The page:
Earlier this week I drove downtown to the medical clinic for my annual physical exam. And to consolidate my errands I made a few stops on my way back home. First, a deposit at the credit union. Then I dashed to the library to pick up some books on reserve. After that I made my way through the downtown farmers market to replenish my supply of produce. Next, as I approached the gas station on my way back home, I decided to fill up because gas prices are on another rapid rise. Better now than next week, no doubt. Finally, I stopped at the post office to mail a week’s worth of packages.
Life gets busy. But I did find the time, nonetheless, to pay my annual auto insurance premium.
Now as I look at my calendar for the coming week, I see that on Friday I will be joining others for a bus ride to the state capitol for a daylong Advocacy for Life rally.
On the surface it looks like I am really busy. Aren’t we all? But what I notice more deeply is that my day-to-day life is woven into the life of institutions, dependent on the life of institutions, for better or for worse. Do I like paying the ever-increasing cost of the privilege of driving my own automobile? No, but I cannot imagine, unfortunately, living my life and running my business without one. Is it important to me to support my local farmers market, or to deepen my knowledge through the resources of my local library, or to spend a day advocating as a citizen and person of faith for life issues? Absolutely.
Politics is personal, the saying goes. And it is precisely this “personal” dimension of our lives as social beings that impels us to pay attention to who we are and how we act. As baptized men and women our lives are intertwined with institutions whose reach extends far beyond us and whose interests, practices, and beliefs may or may not intersect with our own.
By “political” I do not mean “partisan.” Partisan refers, often unhelpfully, to vested self-interest, to us against them, to division which loses sight of the unifying challenge and invitation to a forge a better way—what Christians might call a reign-of-God way.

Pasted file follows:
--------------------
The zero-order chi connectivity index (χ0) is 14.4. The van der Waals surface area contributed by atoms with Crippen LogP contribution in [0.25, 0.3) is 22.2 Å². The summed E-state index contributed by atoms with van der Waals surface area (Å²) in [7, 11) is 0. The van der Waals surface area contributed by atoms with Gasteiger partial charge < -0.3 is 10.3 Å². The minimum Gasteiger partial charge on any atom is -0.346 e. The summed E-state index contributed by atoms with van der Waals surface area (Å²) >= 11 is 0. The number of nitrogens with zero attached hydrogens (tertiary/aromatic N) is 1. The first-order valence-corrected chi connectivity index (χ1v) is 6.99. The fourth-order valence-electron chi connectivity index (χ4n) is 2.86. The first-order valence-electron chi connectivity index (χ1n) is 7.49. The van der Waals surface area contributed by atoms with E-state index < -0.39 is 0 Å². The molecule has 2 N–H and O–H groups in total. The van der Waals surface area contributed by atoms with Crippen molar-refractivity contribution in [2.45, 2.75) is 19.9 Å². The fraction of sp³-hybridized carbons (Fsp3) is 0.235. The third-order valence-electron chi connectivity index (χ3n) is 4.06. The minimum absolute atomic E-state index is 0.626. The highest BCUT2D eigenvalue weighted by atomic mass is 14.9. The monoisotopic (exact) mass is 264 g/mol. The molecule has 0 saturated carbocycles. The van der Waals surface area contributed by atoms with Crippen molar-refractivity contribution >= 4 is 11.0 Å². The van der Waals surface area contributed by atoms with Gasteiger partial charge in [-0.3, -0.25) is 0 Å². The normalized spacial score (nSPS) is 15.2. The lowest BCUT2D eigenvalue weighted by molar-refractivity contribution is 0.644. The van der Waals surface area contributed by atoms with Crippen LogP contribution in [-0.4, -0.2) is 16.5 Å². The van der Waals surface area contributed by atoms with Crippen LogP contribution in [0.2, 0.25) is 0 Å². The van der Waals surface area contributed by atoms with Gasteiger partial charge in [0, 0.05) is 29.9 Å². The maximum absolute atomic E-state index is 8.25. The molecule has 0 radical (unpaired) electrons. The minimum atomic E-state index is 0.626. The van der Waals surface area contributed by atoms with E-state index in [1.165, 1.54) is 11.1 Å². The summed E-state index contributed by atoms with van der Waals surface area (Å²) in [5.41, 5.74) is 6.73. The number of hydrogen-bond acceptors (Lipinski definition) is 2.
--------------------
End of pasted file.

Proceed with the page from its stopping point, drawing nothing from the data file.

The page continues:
By “political” I mean this: Living and acting as though institutions matter. Social beings that we are, institutions are the ways we organize ourselves to achieve better outcomes. The Church itself is an institution, entrusted to us as a means of grace and purpose as we navigate through the web of other institutions. The Church, in essence, is our gift to society, too, so that we can, in Catholic Worker cofounder Peter Maurin’s words, create a world where it is easier for people to be good.
The political dimension of vocation, of God’s particular and loving calling of each of us, now becomes clear. The Gospel and the tenets of our faith are the necessary lens through which we view the institutions, organizations, initiatives, and movements that shape us into “the body politic.” As men and women of faith we do not have to do this work alone. We do not have to invent a way to make our world holy.
The political is vocational indeed. By our baptism into Christ himself we share intimately in his mission: to enable every person to encounter him, and to heal and transform society’s cultures and structures so that they can foster all that is truly human and thus fulfill God’s plan for humankind.
Growing into vocational adulthood demands our full and graced engagement in this world, in this time. The vocational truth is that you and I have been anointed in the Holy Spirit to be the living presence of the risen Lord now. That’s our calling, and the world is waiting for us to take it seriously.
Copyright 2013 Mary Sharon Moore, M.T.S.